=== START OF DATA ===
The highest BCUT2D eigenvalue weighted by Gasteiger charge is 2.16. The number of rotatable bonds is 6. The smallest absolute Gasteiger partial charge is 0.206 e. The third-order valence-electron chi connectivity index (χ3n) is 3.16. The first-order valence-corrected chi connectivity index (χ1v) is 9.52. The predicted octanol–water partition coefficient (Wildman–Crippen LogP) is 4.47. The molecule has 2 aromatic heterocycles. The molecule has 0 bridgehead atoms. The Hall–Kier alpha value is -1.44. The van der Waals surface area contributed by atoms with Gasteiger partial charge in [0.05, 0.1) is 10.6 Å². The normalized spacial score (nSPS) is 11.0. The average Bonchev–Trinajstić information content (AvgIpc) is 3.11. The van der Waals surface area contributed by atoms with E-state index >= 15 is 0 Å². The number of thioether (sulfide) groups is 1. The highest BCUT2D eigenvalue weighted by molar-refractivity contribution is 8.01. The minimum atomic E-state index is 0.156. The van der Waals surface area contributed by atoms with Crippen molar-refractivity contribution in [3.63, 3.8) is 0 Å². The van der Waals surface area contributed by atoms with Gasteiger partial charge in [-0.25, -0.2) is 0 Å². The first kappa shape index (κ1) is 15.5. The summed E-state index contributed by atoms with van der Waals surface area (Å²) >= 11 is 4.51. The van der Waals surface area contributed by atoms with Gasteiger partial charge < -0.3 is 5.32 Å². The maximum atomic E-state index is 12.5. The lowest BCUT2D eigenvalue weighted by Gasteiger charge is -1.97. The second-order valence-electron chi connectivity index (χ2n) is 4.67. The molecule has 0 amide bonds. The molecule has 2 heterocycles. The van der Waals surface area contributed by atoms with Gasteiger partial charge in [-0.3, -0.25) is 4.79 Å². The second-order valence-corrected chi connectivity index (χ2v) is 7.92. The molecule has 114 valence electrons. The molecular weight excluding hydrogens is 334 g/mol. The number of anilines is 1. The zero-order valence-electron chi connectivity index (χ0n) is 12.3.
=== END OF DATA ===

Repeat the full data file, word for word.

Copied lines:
The highest BCUT2D eigenvalue weighted by Gasteiger charge is 2.16. The number of rotatable bonds is 6. The smallest absolute Gasteiger partial charge is 0.206 e. The third-order valence-electron chi connectivity index (χ3n) is 3.16. The first-order valence-corrected chi connectivity index (χ1v) is 9.52. The predicted octanol–water partition coefficient (Wildman–Crippen LogP) is 4.47. The molecule has 2 aromatic heterocycles. The molecule has 0 bridgehead atoms. The Hall–Kier alpha value is -1.44. The van der Waals surface area contributed by atoms with Gasteiger partial charge in [0.05, 0.1) is 10.6 Å². The normalized spacial score (nSPS) is 11.0. The average Bonchev–Trinajstić information content (AvgIpc) is 3.11. The van der Waals surface area contributed by atoms with E-state index >= 15 is 0 Å². The number of thioether (sulfide) groups is 1. The highest BCUT2D eigenvalue weighted by molar-refractivity contribution is 8.01. The minimum atomic E-state index is 0.156. The van der Waals surface area contributed by atoms with Crippen molar-refractivity contribution in [3.63, 3.8) is 0 Å². The van der Waals surface area contributed by atoms with Gasteiger partial charge in [-0.25, -0.2) is 0 Å². The first kappa shape index (κ1) is 15.5. The summed E-state index contributed by atoms with van der Waals surface area (Å²) >= 11 is 4.51. The van der Waals surface area contributed by atoms with Gasteiger partial charge < -0.3 is 5.32 Å². The maximum atomic E-state index is 12.5. The lowest BCUT2D eigenvalue weighted by Gasteiger charge is -1.97. The second-order valence-electron chi connectivity index (χ2n) is 4.67. The molecule has 0 amide bonds. The molecule has 2 heterocycles. The van der Waals surface area contributed by atoms with Gasteiger partial charge in [-0.3, -0.25) is 4.79 Å². The second-order valence-corrected chi connectivity index (χ2v) is 7.92. The molecule has 114 valence electrons. The molecular weight excluding hydrogens is 334 g/mol. The number of anilines is 1. The zero-order valence-electron chi connectivity index (χ0n) is 12.3.